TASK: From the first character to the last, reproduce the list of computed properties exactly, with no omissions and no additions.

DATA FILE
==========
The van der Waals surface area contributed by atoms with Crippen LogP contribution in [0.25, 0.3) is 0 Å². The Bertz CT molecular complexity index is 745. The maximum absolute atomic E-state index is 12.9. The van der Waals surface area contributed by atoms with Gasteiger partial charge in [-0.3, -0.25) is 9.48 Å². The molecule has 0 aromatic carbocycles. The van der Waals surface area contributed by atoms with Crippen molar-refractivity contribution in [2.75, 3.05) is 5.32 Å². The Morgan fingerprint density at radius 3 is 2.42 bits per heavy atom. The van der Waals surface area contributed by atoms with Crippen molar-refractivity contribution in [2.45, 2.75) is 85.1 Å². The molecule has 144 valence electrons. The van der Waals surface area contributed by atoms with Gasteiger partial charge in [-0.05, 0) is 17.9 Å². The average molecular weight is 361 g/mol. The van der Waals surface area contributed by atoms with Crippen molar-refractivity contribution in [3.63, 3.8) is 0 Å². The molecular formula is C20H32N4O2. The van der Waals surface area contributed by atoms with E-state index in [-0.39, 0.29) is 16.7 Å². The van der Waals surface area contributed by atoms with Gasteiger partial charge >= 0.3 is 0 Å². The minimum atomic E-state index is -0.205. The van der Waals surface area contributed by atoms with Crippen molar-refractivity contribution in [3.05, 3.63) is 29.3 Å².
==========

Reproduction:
The van der Waals surface area contributed by atoms with Crippen LogP contribution in [0.25, 0.3) is 0 Å². The Bertz CT molecular complexity index is 745. The maximum absolute atomic E-state index is 12.9. The van der Waals surface area contributed by atoms with Gasteiger partial charge in [-0.3, -0.25) is 9.48 Å². The molecule has 0 aromatic carbocycles. The van der Waals surface area contributed by atoms with Crippen molar-refractivity contribution in [2.75, 3.05) is 5.32 Å². The Morgan fingerprint density at radius 3 is 2.42 bits per heavy atom. The van der Waals surface area contributed by atoms with Crippen molar-refractivity contribution in [2.45, 2.75) is 85.1 Å². The molecule has 144 valence electrons. The van der Waals surface area contributed by atoms with Gasteiger partial charge in [-0.05, 0) is 17.9 Å². The average molecular weight is 361 g/mol. The van der Waals surface area contributed by atoms with Crippen molar-refractivity contribution in [3.63, 3.8) is 0 Å². The molecular formula is C20H32N4O2. The van der Waals surface area contributed by atoms with E-state index in [-0.39, 0.29) is 16.7 Å². The van der Waals surface area contributed by atoms with Gasteiger partial charge >= 0.3 is 0 Å². The minimum atomic E-state index is -0.205. The van der Waals surface area contributed by atoms with Crippen molar-refractivity contribution in [3.05, 3.63) is 29.3 Å².